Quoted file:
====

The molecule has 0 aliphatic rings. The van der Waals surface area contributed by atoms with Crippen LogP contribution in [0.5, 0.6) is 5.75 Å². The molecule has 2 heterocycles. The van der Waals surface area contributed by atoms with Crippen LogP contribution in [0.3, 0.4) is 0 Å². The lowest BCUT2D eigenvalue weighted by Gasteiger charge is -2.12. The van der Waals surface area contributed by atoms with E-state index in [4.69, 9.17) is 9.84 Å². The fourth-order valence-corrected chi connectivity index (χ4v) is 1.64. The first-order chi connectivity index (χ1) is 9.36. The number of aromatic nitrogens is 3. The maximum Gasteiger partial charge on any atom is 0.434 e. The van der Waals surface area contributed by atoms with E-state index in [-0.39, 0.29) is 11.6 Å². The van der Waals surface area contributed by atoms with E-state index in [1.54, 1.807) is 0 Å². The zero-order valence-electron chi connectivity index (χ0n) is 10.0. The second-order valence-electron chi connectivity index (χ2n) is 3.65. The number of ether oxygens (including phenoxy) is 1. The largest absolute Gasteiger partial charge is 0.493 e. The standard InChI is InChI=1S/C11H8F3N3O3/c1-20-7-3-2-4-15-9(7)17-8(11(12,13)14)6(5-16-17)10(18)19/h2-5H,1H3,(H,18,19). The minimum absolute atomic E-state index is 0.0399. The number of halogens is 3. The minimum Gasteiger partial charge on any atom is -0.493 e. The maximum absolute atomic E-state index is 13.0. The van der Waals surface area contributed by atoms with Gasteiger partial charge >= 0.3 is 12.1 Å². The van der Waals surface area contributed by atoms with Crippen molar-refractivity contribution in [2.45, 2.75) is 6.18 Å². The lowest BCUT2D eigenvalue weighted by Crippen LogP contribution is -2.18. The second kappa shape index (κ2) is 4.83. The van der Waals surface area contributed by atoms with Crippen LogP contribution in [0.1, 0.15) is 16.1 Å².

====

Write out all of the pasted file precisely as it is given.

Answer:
The molecule has 0 aliphatic rings. The van der Waals surface area contributed by atoms with Crippen LogP contribution in [0.5, 0.6) is 5.75 Å². The molecule has 2 heterocycles. The van der Waals surface area contributed by atoms with Crippen LogP contribution in [0.3, 0.4) is 0 Å². The lowest BCUT2D eigenvalue weighted by Gasteiger charge is -2.12. The van der Waals surface area contributed by atoms with E-state index in [4.69, 9.17) is 9.84 Å². The fourth-order valence-corrected chi connectivity index (χ4v) is 1.64. The first-order chi connectivity index (χ1) is 9.36. The number of aromatic nitrogens is 3. The maximum Gasteiger partial charge on any atom is 0.434 e. The van der Waals surface area contributed by atoms with E-state index in [-0.39, 0.29) is 11.6 Å². The van der Waals surface area contributed by atoms with E-state index in [1.54, 1.807) is 0 Å². The zero-order valence-electron chi connectivity index (χ0n) is 10.0. The second-order valence-electron chi connectivity index (χ2n) is 3.65. The number of ether oxygens (including phenoxy) is 1. The largest absolute Gasteiger partial charge is 0.493 e. The standard InChI is InChI=1S/C11H8F3N3O3/c1-20-7-3-2-4-15-9(7)17-8(11(12,13)14)6(5-16-17)10(18)19/h2-5H,1H3,(H,18,19). The minimum absolute atomic E-state index is 0.0399. The number of halogens is 3. The minimum Gasteiger partial charge on any atom is -0.493 e. The maximum absolute atomic E-state index is 13.0. The van der Waals surface area contributed by atoms with Gasteiger partial charge >= 0.3 is 12.1 Å². The van der Waals surface area contributed by atoms with Crippen molar-refractivity contribution in [2.45, 2.75) is 6.18 Å². The lowest BCUT2D eigenvalue weighted by Crippen LogP contribution is -2.18. The second kappa shape index (κ2) is 4.83. The van der Waals surface area contributed by atoms with Crippen LogP contribution in [0.1, 0.15) is 16.1 Å².